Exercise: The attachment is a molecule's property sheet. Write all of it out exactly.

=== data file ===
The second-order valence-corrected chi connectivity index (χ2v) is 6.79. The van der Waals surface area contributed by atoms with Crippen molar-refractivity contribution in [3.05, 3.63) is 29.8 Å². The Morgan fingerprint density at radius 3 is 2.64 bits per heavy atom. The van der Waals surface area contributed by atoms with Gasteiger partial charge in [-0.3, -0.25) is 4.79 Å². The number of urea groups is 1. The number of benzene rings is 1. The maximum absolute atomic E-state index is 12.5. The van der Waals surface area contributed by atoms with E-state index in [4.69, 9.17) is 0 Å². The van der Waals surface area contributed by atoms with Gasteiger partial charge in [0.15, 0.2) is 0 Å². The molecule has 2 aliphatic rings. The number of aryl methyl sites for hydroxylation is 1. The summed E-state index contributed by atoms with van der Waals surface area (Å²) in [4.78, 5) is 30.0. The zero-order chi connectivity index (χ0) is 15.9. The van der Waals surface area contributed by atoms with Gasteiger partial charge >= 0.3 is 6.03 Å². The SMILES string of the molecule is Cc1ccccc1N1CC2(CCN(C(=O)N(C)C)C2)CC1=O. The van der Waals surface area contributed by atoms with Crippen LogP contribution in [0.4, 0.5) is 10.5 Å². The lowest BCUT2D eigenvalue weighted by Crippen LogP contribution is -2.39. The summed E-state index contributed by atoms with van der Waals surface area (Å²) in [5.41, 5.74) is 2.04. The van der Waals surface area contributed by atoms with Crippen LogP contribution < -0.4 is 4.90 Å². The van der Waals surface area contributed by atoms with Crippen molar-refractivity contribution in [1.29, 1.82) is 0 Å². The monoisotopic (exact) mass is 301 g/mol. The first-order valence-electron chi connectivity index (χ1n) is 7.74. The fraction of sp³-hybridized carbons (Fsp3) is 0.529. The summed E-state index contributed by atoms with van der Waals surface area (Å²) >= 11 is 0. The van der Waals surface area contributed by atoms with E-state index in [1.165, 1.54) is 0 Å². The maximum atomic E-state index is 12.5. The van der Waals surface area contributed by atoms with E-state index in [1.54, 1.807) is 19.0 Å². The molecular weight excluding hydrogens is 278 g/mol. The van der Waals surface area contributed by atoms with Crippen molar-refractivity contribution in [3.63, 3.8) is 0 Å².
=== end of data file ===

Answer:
The second-order valence-corrected chi connectivity index (χ2v) is 6.79. The van der Waals surface area contributed by atoms with Crippen molar-refractivity contribution in [3.05, 3.63) is 29.8 Å². The Morgan fingerprint density at radius 3 is 2.64 bits per heavy atom. The van der Waals surface area contributed by atoms with Gasteiger partial charge in [-0.3, -0.25) is 4.79 Å². The number of urea groups is 1. The number of benzene rings is 1. The maximum absolute atomic E-state index is 12.5. The van der Waals surface area contributed by atoms with E-state index in [4.69, 9.17) is 0 Å². The van der Waals surface area contributed by atoms with Gasteiger partial charge in [0.15, 0.2) is 0 Å². The molecule has 2 aliphatic rings. The number of aryl methyl sites for hydroxylation is 1. The summed E-state index contributed by atoms with van der Waals surface area (Å²) in [4.78, 5) is 30.0. The zero-order chi connectivity index (χ0) is 15.9. The van der Waals surface area contributed by atoms with Gasteiger partial charge >= 0.3 is 6.03 Å². The SMILES string of the molecule is Cc1ccccc1N1CC2(CCN(C(=O)N(C)C)C2)CC1=O. The van der Waals surface area contributed by atoms with Crippen LogP contribution in [0.4, 0.5) is 10.5 Å². The lowest BCUT2D eigenvalue weighted by Crippen LogP contribution is -2.39. The summed E-state index contributed by atoms with van der Waals surface area (Å²) in [5.41, 5.74) is 2.04. The van der Waals surface area contributed by atoms with Crippen LogP contribution < -0.4 is 4.90 Å². The van der Waals surface area contributed by atoms with Crippen molar-refractivity contribution in [1.29, 1.82) is 0 Å². The monoisotopic (exact) mass is 301 g/mol. The first-order valence-electron chi connectivity index (χ1n) is 7.74. The fraction of sp³-hybridized carbons (Fsp3) is 0.529. The summed E-state index contributed by atoms with van der Waals surface area (Å²) >= 11 is 0. The van der Waals surface area contributed by atoms with E-state index in [1.165, 1.54) is 0 Å². The maximum atomic E-state index is 12.5. The van der Waals surface area contributed by atoms with E-state index in [1.54, 1.807) is 19.0 Å². The molecular weight excluding hydrogens is 278 g/mol. The van der Waals surface area contributed by atoms with Crippen molar-refractivity contribution in [3.63, 3.8) is 0 Å².